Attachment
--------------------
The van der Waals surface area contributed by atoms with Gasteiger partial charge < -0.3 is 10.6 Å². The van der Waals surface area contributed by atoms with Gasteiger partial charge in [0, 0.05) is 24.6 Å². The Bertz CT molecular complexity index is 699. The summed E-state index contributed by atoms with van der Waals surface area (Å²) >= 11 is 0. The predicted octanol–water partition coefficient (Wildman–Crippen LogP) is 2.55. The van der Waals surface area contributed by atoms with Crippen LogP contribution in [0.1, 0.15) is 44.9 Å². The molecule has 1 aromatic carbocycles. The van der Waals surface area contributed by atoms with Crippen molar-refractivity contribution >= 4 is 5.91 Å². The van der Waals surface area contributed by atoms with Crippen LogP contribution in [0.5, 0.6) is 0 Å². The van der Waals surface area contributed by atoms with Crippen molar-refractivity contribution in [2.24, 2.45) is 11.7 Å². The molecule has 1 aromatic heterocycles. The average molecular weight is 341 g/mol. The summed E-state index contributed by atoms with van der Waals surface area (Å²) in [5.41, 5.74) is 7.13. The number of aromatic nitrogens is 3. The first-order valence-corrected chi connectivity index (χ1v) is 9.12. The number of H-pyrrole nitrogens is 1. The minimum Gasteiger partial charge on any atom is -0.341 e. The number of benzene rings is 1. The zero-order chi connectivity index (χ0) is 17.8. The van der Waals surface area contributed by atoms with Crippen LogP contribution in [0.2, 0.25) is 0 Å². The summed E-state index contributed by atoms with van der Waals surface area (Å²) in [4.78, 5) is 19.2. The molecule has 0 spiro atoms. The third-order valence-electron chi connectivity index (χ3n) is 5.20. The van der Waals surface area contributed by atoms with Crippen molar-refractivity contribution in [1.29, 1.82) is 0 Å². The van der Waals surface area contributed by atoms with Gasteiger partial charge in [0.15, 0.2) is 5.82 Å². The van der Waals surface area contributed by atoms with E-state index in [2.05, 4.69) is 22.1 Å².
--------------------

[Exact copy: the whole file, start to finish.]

The van der Waals surface area contributed by atoms with Gasteiger partial charge < -0.3 is 10.6 Å². The van der Waals surface area contributed by atoms with Gasteiger partial charge in [0, 0.05) is 24.6 Å². The Bertz CT molecular complexity index is 699. The summed E-state index contributed by atoms with van der Waals surface area (Å²) >= 11 is 0. The predicted octanol–water partition coefficient (Wildman–Crippen LogP) is 2.55. The van der Waals surface area contributed by atoms with Crippen LogP contribution in [0.1, 0.15) is 44.9 Å². The molecule has 1 aromatic carbocycles. The van der Waals surface area contributed by atoms with Crippen molar-refractivity contribution >= 4 is 5.91 Å². The van der Waals surface area contributed by atoms with Crippen LogP contribution in [0.5, 0.6) is 0 Å². The van der Waals surface area contributed by atoms with Crippen molar-refractivity contribution in [2.24, 2.45) is 11.7 Å². The molecule has 1 aromatic heterocycles. The average molecular weight is 341 g/mol. The summed E-state index contributed by atoms with van der Waals surface area (Å²) in [5.41, 5.74) is 7.13. The number of aromatic nitrogens is 3. The first-order valence-corrected chi connectivity index (χ1v) is 9.12. The number of H-pyrrole nitrogens is 1. The minimum Gasteiger partial charge on any atom is -0.341 e. The number of benzene rings is 1. The zero-order chi connectivity index (χ0) is 17.8. The van der Waals surface area contributed by atoms with Crippen LogP contribution in [0.2, 0.25) is 0 Å². The summed E-state index contributed by atoms with van der Waals surface area (Å²) in [4.78, 5) is 19.2. The molecule has 0 spiro atoms. The third-order valence-electron chi connectivity index (χ3n) is 5.20. The van der Waals surface area contributed by atoms with Crippen molar-refractivity contribution in [1.29, 1.82) is 0 Å². The van der Waals surface area contributed by atoms with Gasteiger partial charge in [0.15, 0.2) is 5.82 Å². The van der Waals surface area contributed by atoms with E-state index in [2.05, 4.69) is 22.1 Å².